Tolerating nonliberal states: Human rights as a grounding principle?

Journal of Global Ethics 3 (2):223 – 235 (2007)
In this paper, I examine to what extent can a more or less uncontroversial list of human rights ground a liberal notion of toleration that would have as its object nonliberal states. Although it is sometimes taken for granted that respect for human rights should draw the limits of toleration, I argue that the Rawlsian argument for it does not fully work. More exactly, I defend the idea that, although he tries to warrant positive toleration for non-liberal peoples, the concept of human rights can provide an argument only for a negative type of toleration. According to his reasoning, positive toleration would require an argument from the 'primacy of peoples', which unfortunately is implausible. Last but not least, I raise the question regarding the grounding of human rights as a vindicating tool for toleration. Here I argue that such an argument is necessary and propose one to the effect that human rights proper can justify toleration in the same way the harm principle does. Since the harm principle can justify non-interference only, the notion of human rights can ground a negative type of toleration.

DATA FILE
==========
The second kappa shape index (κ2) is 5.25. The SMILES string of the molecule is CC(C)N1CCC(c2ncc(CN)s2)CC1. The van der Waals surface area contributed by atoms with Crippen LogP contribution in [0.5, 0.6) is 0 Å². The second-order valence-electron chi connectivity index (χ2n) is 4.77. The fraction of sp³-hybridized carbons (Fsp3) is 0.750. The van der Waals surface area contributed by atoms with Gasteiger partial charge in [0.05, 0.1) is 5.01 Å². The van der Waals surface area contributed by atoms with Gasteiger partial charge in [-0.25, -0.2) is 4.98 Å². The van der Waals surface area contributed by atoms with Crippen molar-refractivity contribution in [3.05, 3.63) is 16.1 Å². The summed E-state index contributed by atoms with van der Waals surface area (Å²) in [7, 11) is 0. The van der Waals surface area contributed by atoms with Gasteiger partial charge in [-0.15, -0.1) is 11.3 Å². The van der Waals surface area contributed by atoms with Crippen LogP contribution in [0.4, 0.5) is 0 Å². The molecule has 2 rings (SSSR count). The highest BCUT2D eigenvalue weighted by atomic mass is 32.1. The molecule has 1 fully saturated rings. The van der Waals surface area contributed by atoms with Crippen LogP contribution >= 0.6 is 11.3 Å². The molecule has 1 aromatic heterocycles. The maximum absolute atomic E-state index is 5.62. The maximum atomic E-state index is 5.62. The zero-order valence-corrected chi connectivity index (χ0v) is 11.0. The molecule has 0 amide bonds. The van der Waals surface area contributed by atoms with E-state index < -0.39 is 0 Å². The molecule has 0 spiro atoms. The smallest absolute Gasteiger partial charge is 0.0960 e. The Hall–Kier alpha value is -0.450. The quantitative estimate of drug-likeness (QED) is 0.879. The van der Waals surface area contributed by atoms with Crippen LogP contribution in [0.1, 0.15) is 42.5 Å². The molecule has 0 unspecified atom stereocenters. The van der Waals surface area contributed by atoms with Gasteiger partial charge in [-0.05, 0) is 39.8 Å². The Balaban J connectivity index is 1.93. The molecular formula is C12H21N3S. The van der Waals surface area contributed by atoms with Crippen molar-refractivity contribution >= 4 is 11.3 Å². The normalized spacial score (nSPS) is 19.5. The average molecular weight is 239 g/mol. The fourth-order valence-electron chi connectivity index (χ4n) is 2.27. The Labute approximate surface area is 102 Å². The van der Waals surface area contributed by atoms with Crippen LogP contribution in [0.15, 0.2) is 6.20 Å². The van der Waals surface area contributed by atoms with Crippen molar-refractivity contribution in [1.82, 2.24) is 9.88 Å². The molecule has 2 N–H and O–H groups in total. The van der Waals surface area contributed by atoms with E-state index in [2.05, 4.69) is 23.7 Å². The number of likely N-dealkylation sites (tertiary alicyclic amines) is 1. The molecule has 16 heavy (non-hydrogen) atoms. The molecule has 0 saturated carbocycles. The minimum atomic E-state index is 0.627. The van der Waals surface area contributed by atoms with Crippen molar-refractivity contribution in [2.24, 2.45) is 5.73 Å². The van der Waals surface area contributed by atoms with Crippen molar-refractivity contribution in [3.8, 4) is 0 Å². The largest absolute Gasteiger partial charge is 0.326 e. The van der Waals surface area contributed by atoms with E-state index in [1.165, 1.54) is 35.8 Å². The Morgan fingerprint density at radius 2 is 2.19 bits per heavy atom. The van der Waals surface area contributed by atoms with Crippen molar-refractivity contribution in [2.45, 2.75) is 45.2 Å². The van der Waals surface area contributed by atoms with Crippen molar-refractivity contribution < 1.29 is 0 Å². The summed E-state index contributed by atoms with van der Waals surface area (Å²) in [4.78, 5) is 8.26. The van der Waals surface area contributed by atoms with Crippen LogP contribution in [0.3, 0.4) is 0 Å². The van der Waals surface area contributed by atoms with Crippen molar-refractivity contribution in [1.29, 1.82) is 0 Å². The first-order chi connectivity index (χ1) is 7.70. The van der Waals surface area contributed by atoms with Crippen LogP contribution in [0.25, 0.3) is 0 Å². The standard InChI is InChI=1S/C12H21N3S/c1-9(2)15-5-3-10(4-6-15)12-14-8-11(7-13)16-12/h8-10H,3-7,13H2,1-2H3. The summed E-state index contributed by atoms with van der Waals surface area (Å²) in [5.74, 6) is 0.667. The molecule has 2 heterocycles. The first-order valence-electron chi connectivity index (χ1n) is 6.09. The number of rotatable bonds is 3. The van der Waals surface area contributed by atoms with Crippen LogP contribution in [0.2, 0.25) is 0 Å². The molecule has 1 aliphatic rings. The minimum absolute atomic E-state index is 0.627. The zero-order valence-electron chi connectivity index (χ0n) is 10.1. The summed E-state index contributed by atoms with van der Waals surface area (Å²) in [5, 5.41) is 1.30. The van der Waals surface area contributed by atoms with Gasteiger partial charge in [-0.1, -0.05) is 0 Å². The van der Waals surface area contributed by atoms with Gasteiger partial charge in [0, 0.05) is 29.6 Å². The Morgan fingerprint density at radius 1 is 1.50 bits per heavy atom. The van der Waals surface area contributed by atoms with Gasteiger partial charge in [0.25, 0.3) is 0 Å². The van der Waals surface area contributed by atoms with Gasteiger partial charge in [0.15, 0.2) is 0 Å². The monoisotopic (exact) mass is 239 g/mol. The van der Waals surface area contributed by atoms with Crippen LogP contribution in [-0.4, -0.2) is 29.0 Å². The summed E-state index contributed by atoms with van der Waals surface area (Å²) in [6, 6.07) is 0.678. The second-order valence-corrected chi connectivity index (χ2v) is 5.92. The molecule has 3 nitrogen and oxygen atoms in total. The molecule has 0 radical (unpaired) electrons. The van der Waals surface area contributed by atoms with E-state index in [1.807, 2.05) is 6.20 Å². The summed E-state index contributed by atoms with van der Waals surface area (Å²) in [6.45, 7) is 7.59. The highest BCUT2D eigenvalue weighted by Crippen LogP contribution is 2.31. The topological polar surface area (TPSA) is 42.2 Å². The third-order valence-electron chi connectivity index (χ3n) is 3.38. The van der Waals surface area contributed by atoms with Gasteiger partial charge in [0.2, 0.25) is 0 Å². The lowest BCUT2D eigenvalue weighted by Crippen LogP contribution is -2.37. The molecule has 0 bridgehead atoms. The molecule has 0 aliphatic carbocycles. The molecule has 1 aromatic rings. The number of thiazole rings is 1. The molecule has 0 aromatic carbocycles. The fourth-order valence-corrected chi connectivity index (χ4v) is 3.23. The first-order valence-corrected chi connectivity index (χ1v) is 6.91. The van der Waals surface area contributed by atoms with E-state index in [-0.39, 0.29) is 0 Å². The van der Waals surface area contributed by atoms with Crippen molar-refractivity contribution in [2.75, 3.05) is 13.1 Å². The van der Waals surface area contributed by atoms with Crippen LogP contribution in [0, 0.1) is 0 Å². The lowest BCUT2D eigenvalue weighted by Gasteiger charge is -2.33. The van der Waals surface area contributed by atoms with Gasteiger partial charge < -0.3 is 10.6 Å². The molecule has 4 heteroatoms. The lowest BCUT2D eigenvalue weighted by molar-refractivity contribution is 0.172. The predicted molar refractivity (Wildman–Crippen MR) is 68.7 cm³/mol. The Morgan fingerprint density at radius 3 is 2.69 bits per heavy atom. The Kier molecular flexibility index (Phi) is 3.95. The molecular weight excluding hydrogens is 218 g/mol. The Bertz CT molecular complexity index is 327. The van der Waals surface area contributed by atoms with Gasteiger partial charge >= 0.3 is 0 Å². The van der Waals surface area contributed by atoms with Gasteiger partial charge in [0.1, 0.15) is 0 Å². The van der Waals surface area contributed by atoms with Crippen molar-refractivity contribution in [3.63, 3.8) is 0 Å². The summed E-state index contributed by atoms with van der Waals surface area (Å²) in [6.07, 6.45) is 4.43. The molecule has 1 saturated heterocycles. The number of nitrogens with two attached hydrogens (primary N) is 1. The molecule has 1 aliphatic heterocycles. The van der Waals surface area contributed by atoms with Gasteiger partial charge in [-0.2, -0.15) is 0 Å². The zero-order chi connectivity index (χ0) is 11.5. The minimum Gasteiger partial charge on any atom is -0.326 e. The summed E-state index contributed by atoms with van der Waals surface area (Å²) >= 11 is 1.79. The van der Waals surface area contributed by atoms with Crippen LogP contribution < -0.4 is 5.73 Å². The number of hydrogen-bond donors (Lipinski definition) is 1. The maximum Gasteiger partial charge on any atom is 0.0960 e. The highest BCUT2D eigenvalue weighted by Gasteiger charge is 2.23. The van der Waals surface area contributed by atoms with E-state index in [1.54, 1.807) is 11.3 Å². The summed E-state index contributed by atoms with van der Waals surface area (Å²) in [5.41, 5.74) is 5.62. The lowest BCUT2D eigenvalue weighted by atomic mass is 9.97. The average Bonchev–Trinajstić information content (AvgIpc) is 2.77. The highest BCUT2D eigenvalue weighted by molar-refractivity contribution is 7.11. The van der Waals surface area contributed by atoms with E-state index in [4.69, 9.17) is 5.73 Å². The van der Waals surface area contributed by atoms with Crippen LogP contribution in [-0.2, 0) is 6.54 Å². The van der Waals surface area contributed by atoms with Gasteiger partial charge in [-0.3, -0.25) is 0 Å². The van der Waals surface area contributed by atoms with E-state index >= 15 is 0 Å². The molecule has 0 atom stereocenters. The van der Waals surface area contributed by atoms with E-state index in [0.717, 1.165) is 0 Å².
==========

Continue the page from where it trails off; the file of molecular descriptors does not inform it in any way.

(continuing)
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DOI 10.1080/17449620701456137
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References found in this work BETA
John Rawls (1999). The Law of Peoples. Harvard University Press.
Thomas W. Pogge (1994). An Egalitarian Law of Peoples. Philosophy and Public Affairs 23 (3):195–224.

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